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SpaceX might get investment capital from Saudi and UAE investors

According to several reports in the business press, SpaceX is presently negotiating with investment companies in Saudi Arabia and the United Arab Emirates (UAE) to possibly provide additional investment capital to the company.

Citing two individuals reportedly familiar with the matter, The Information noted that Saudi Arabia’s Water and Electricity Holding Company, Badeel, and the United Arab Emirates’ Alpha Dhabi are participating in the funding round. Morgan Stanley is reportedly organizing the investment effort.

At present it is unknown how much would be invested. It is also unclear if this foreign investment in an American rocket company can pass muster with the U.S. State Department.

SpaceX has already raised about $10 billion in private investment capital as well as $4 billion from NASA for the development of Starship/Superheavy.

Conscious Choice cover

Now available in hardback and paperback as well as ebook!


From the press release: In this ground-breaking new history of early America, historian Robert Zimmerman not only exposes the lie behind The New York Times 1619 Project that falsely claims slavery is central to the history of the United States, he also provides profound lessons about the nature of human societies, lessons important for Americans today as well as for all future settlers on Mars and elsewhere in space.

Conscious Choice: The origins of slavery in America and why it matters today and for our future in outer space, is a riveting page-turning story that documents how slavery slowly became pervasive in the southern British colonies of North America, colonies founded by a people and culture that not only did not allow slavery but in every way were hostile to the practice.  
Conscious Choice does more however. In telling the tragic history of the Virginia colony and the rise of slavery there, Zimmerman lays out the proper path for creating healthy societies in places like the Moon and Mars.


“Zimmerman’s ground-breaking history provides every future generation the basic framework for establishing new societies on other worlds. We would be wise to heed what he says.” —Robert Zubrin, founder of founder of the Mars Society.


All editions are available at Amazon, Barnes & Noble, and all book vendors, with the ebook priced at $5.99 before discount. All editions can also be purchased direct from the ebook publisher, ebookit, in which case you don't support the big tech companies and the author gets a bigger cut much sooner.


Autographed printed copies are also available at discount directly from me (hardback $24.95; paperback $14.95; Shipping cost for either: $5.00). Just email me at zimmerman @ nasw dot org.


  • Steve Richter

    Will SpaceX itself pay for missions to the Moon and Mars? There is no commercial return on investment from a Mars colony. That is only done for science and adventure. Yet SpaceX has investors who presumably are looking for a return on their investment.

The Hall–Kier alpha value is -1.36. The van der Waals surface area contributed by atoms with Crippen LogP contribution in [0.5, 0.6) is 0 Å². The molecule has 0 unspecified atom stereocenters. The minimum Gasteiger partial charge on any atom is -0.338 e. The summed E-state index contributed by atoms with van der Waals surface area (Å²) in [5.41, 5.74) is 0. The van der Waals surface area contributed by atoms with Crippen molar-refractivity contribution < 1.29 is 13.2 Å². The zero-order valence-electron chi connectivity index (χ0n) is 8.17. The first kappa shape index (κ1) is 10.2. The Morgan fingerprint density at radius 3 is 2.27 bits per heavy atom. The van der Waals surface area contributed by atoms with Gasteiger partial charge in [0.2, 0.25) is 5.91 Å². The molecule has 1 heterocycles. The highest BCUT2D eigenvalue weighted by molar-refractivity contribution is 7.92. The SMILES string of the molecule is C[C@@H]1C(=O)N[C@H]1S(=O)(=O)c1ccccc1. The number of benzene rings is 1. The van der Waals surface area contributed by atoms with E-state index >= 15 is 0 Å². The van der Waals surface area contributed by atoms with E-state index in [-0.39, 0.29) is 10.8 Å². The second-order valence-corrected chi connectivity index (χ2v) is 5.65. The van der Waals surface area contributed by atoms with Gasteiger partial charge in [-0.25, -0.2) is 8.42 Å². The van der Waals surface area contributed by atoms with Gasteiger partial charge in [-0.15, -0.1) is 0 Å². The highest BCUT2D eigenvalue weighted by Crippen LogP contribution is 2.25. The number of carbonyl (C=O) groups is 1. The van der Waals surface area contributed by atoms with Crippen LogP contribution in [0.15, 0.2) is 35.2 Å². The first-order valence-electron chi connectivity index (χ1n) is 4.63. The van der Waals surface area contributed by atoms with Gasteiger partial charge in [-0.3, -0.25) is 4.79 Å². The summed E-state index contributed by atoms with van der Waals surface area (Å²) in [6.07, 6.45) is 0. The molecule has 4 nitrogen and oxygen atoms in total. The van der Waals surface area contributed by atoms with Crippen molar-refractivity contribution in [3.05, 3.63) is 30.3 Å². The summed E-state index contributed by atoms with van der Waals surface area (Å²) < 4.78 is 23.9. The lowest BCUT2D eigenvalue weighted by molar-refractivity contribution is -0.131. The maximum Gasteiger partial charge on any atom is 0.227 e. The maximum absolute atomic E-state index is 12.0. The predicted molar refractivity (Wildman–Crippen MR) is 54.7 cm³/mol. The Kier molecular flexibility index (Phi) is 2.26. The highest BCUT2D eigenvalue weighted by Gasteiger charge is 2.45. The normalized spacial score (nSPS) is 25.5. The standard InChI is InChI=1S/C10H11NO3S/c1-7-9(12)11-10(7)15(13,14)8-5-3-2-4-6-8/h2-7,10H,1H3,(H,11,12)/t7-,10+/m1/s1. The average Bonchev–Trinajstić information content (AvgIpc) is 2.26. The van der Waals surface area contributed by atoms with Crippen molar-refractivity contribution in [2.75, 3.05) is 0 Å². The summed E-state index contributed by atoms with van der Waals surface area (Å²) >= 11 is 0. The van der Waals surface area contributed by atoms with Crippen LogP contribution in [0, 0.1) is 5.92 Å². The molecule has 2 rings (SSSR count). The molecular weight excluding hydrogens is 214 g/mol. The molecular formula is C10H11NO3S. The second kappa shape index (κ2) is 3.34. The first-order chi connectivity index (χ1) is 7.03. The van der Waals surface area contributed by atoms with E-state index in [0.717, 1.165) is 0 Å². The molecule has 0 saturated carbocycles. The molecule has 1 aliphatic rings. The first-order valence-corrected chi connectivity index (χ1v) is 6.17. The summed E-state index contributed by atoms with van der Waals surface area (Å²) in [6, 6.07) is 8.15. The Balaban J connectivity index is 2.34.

• Steve Richter asked: “Will SpaceX itself pay for missions to the Moon and Mars?”

    Maybe they won’t have to, or, at least, a good chunk of the cost. There are plenty of people with money looking for some science and adventure. Lots of PR value in sponsorship of the first Human mission to Mars.

    And if they do have to foot the bill, it’s not so very different than the prospecting done by energy companies. You can’t find resources you don’t look for, and I would wager SpaceX has an eye on developing interplanetary trade. If Mars has as much water as seems likely, it might be the cheapest place to get the stuff in the Inner System.

  • Jeff Wright

    Speaking of energy companies-Musk needs to change course and support Space Solar Power-as energy sector money will likely outperform Starlink.

  • BLSinSC

    Pass Congressional approval?? Just let Hunter, Joe, and Jim in on the action and VIOLIN! IT’s done!! (yeah I know – just be facetious)

  • Ray Van Dune

    Or as a former boss liked to say… “VIOLA!”

  • Edward

    Steve Richter,
    You wrote: “There is no commercial return on investment from a Mars colony.

    Just because you cannot think of any activities that could provide commercial return on investment does not mean that there are none. One of the factors in favor of Mars missions is the coming low cost of transport to and from there. As with commerce in low Earth orbit, which is becoming far more commonplace due to the low launch costs, profitable commerce elsewhere can become possible elsewhere, too.

    On the other hand, Elon Musk has noted that the goal is to make humanity a multi-planetary species, not to make money hand over fist. Maybe some investors are looking for a humanitarian goal like this. People keep saying that corporations are just out for a buck, yet here we are, looking at a corporation that has a different goal in mind, and people still find fault.

    On the third hand (the Gripping Hand, for Niven/Pournell fans), a small population living in a hostile environment is likely to come up with some mighty handy inventions that we could use back here on Earth.

  • Jeff Wright

    Edward said:

    “Maybe some investors are looking for a humanitarian goal like this. People keep saying that corporations are just out for a buck, yet here we are, looking at a corporation that has a different goal in mind, and people still find fault.”

    Elon is still a one off in that regard. Gates doesn’t spend real money on space—and Bezos too busy playing with his new girlfriend and yacht.

    Getting space in the energy sector—which never went broke—is the key.

    And with the Saudis backwardness—and now the UAE said to help China funnel arms to Russia through Turkey—Elon better sup with them using the longest spoon he has.

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